Scott v. UNUM LIFE INS. CO. OF AMERICA, 248 F. Supp. 2d 819 (W.D. Ark. 2003)
March 4, 2003
UNUM LIFE INSURANCE COMPANY OF AMERICA and SPARKS REGIONAL MEDICAL CENTER Defendants
United States District Court, W.D. Arkansas, Ft. Smith Division.
Fred L. Caddell, Nolan, Caddell & Reynolds, for Plaintiff or Petitioner.
David M. Donovan, Watts, Donovan & Tilley (UNUM), J. Randall McGinnis, Warner, Smith & Harris (Sparks), for Defendant or Respondent.
OPINION & ORDER
DAWSON, District Judge.
This action is brought by the plaintiff, Barbara Scott, pursuant to the Employee Retirement Income Security Act of 1974, 29 U.S.C. § 1001 et seq. (1997) (ERISA or the Act) alleging that she is entitled to total and permanent disability benefits under the long-term disability plan offered by her former employer, defendant Sparks Regional Medical Center. The plan is insured and administered by defendant Unum Life Insurance Company of America. The case between plaintiff and defendants is now before the court on the stipulated administrative record and the parties' briefs. For the reasons set forth herein below, the decision of the administrator will be upheld; plaintiffs claims will be denied; and this case will be dismissed.
Plaintiff was employed by Sparks as a registered nurse and paramedic supervisor. On November 24, 1997, Plaintiff injured her back lifting a heavy patient during *820 the course of an ambulance run. After the injury, Plaintiff underwent a nine-week work hardening program followed by a functional capacity evaluation (FCE) performed on March 10 and 12, 1998. The therapist who administered the FCE cleared Plaintiff to return to light duty work within specified restrictions and limitations. (Stip.Rec.114-123.)
Plaintiff initially applied for and received long-term disability benefits under the Plan provision authorizing payments for the first twenty-four months if the claimant is "limited from performing the material and substantial duties of [her] regular occupation due to [her] sickness or injury." (Stip. Rec. at 545.) The plan administrator approved the initial payments after determining that Plaintiff could not continue her job as a nurse/paramedic because the position required physical abilities that exceeded Plaintiff's recommended work restrictions. (Stip. Rec. at 62-67.) The disability payments began on May 24, 1998. (Stip. Rec. at 71-70.)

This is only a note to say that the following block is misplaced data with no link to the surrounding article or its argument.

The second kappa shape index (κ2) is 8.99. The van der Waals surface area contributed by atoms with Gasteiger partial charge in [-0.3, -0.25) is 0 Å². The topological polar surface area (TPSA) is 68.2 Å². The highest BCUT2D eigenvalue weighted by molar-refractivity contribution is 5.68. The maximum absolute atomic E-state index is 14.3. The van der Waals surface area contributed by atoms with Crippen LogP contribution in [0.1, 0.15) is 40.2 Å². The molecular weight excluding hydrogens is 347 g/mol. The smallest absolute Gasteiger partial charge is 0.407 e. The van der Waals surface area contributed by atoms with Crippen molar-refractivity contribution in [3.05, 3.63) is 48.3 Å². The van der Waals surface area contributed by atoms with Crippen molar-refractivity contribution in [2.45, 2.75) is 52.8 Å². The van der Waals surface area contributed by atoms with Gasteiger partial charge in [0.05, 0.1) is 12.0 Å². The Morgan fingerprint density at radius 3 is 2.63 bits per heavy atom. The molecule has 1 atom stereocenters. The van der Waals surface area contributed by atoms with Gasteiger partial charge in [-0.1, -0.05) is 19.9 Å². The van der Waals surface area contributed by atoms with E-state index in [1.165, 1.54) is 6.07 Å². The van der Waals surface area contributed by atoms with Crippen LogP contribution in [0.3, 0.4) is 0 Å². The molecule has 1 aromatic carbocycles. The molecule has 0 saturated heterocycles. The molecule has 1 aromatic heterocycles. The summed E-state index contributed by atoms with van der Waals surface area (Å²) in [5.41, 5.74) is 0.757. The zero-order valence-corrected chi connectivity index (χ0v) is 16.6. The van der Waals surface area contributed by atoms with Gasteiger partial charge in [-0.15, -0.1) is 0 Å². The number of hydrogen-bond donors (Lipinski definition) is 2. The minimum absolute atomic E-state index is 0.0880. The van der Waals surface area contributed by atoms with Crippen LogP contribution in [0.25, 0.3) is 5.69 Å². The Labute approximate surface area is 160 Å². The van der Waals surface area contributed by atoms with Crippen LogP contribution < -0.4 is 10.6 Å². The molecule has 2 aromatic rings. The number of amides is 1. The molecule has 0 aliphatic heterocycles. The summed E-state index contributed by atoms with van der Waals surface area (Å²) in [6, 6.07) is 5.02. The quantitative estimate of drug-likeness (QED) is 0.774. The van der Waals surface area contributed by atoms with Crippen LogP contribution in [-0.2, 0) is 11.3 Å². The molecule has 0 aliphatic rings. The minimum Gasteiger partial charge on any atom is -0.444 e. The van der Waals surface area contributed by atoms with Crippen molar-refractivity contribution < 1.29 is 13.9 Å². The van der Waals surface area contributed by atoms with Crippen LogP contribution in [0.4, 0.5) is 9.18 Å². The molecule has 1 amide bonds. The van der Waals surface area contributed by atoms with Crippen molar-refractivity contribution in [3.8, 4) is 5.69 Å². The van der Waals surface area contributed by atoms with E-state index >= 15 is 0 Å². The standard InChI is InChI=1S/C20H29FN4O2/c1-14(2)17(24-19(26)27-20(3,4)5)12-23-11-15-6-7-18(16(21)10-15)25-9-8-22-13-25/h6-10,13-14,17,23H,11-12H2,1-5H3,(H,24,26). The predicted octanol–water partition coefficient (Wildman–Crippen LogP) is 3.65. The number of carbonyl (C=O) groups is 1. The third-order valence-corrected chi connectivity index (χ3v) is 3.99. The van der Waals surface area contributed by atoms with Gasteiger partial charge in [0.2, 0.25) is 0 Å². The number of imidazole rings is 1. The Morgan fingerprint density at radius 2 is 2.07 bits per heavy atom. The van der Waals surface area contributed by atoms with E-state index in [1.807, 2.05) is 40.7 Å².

During the spring and summer of 1998, three different evaluating physicians, Dr. Cheyne (a sports medicine specialist), Dr. Runnels (a neurosurgeon), and Dr. Edmondson (an internal medicine specialist and Plaintiff's primary physician), reported that Plaintiff's condition was expected to improve to the point that she would eventually return to work with restrictions and limitations on lifting, bending, stooping, and prolonged standing and sitting. (Stip. Rec. at 48, 51, 113,124,126-127, 133-134.) Despite the optimistic prognoses of the medical doctors, Plaintiff continued to experience pain in her back and left hip area.
Dr. David Davis (a neurologist) performed an examination and evaluation of the Plaintiff in June 1998. Dr. Davis could not provide a definite explanation for Plaintiffs back, hip, or leg pain. (Stip. Rec. at 130-132.) MRIs and x-rays of Plaintiff's lumbar spine and left hip areas revealed minimal disc bulge in one area of Plaintiff's spine, but no significant pathology
An independent medical evaluation was performed by Dr. Bruce Safman on August 26, 1998. (Stip.Rec.146-147.) The report by Dr. Safman noted a left hip strain and recommended soft-tissue injections and anti-inflammatory medications. Dr. Safman thought that with this treatment regimen Plaintiff would be able to return to work in three to six weeks without restriction or limitation. Id. Plaintiff received the first injection in September 1998 from Dr. Fisher. According to Dr. Edmondson's notes of Plaintiffs office visit on October 9, 1998, the injection did not do anything to decrease Plaintiff's pain. Dr. Edmondson observed that Plaintiff was "totally unable to work due to the persistent pain." (Stip. Rec. at 149.)